The expansion slots dissipate heat generated by friction between the workpiece and the cutting elements. This prevents the buildup of static stresses in both the cutting element and the body of the blade, thereby lessening the likelihood of fracture of the blade when in use, under dynamic stress. When the saw is in a bind, the expansion slots allow relative lateral movement of the cutting elements with respect to one another and permit the plural cutting elements to go back to normal after the binding action recedes. When operating in a bind, the irregular shape of the expansion slots of the thin kerf saw blade tend to break up the collected dust in the kerf and carry it out more efficiently than conventional saw blades having straight slots. Moreover, the stresses the thin kerf saw blade experiences cutting a thin kerf are less than that of a conventional blade cutting a thicker kerf because cutting a wider kerf requires more force, more energy, and more time using a wider conventional saw blade, thus increasing the dynamic stresses on both the cutting elements and the body of the conventional saw blade.
Due to the use of an aggressive hook angle the thin kerf blade is designed utilizing a shallow gullet to provide additional support and structural strength to the tooth configuration and provide superior performance. The shallow gullet utilized with the present invention runs truer than a deep gullet used in conventional blades and reduces the flexing of the cutting elements and blade body.
The reinforcing, extended shoulder adds strength behind the teeth for clean accurate cuts. The combination of using a greater hook angle than conventional blades, a reinforcing extended shoulder, and a more shallow gullet than conventional blades provides a better flush of the saw dust than conventional blades.
The hook angle of the teeth for the thin kerf circular saw blade ranges from about 32 degrees to about 37 degrees, preferably about 35 to about 36 degrees. The use of the hard tungsten carbide cutting elements enables the cutting teeth to be designed having a greater more aggressive hook angle. The aggressive hook angle causes the teeth to sever and penetrate with less effort. The combination of the hard carbide cutting elements, aggressive tooth hook angle, shallow gullet, and reinforcing extended shoulder in a thin kerf blade improves the cutting speed and durability of the blade, and allows for sufficient heat dissipation and expansion of the blade by the utilization of a plurality of expansion slots.
The 24 tooth, 71/4 inch, thin kerf blade of the present invention is designed to saw at a sustained cutting speed of about 5500 r.p.m. and remove about 3/1000 of an inch of material per tip load resulting in an increased speed of cut of about 13 feet per minute through 3/4 inch medium density ply board at 5,500 rpm.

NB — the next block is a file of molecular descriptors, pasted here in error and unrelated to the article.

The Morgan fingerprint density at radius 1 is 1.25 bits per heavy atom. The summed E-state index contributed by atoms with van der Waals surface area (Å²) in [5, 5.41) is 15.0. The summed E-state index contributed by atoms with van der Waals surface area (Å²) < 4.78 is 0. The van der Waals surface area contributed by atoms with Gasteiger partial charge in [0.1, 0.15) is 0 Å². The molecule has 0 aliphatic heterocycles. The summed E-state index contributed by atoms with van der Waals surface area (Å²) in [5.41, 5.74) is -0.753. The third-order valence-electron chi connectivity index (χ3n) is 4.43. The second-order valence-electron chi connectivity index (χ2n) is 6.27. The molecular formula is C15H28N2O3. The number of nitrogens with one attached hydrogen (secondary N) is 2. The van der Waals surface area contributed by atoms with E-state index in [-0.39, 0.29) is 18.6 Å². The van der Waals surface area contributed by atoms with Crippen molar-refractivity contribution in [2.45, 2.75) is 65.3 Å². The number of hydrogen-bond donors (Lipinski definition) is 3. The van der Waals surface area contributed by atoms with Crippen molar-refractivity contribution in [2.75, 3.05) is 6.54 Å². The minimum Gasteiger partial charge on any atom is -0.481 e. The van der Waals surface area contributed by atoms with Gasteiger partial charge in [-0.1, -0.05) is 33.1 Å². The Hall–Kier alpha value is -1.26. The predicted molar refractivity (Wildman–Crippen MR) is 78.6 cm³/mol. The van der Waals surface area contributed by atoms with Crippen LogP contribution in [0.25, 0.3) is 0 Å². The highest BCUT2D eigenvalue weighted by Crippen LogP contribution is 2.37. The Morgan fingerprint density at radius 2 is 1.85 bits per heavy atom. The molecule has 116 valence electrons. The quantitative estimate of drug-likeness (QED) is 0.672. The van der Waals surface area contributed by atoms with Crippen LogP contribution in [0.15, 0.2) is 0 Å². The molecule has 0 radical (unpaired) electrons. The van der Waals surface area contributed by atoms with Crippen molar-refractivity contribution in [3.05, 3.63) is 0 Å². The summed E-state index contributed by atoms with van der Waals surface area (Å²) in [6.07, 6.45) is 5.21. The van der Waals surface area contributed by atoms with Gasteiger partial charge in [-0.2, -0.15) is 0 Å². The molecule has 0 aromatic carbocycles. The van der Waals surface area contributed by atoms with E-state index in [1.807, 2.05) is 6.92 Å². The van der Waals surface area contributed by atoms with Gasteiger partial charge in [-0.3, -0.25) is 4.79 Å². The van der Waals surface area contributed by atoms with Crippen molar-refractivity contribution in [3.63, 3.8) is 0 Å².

The fully hardened blade with the thin kerf profile builds speed, improves accuracy, resists bending, and adds stability. Shot peening the thin kerf blade tensions the blade and eliminates flutter and vibration.
The main body of the thin kerf blade is about 0.045 inches to about 0.085 inches in width as compared to conventional blades having a main body about 25 percent to about 45 percent thicker width. The thin kerf helps each tooth cut faster, smoother and more efficiently than with conventional width blades. The thin kerf design creates less drag on the saw and reduces the amount of stock that turns into sawdust. In addition, a friction reducing and non-stick coating reduces the tendency of wood resin from accumulating as a sticky residue of the blade body surface.
It is the primary object of the present invention to provide a high speed circular thin kerf saw blade employing a combination of design features including a plurality of spaced apart cutting teeth having an aggressive hook angle, a plurality of generally radial irregular shaped expansion slots uniformly distributed around the periphery of the blade, a shallow gullet between the teeth, a reinforcing extended shoulder supporting each tooth, a carbide cutting element providing a hard cutting surface for each tooth, and a thin main body profile to provide a thin kerf saw blade capable of cutting a thin kerf at a high speed of cut.
It is another object of the present invention to coat the main body of the blade with a friction reducing and non-stick coating to reduce the tendency of wood resin and similar sticky substances from accumulating as a sticky residue on the blade body surface and to provide a slick blade surface against the wood.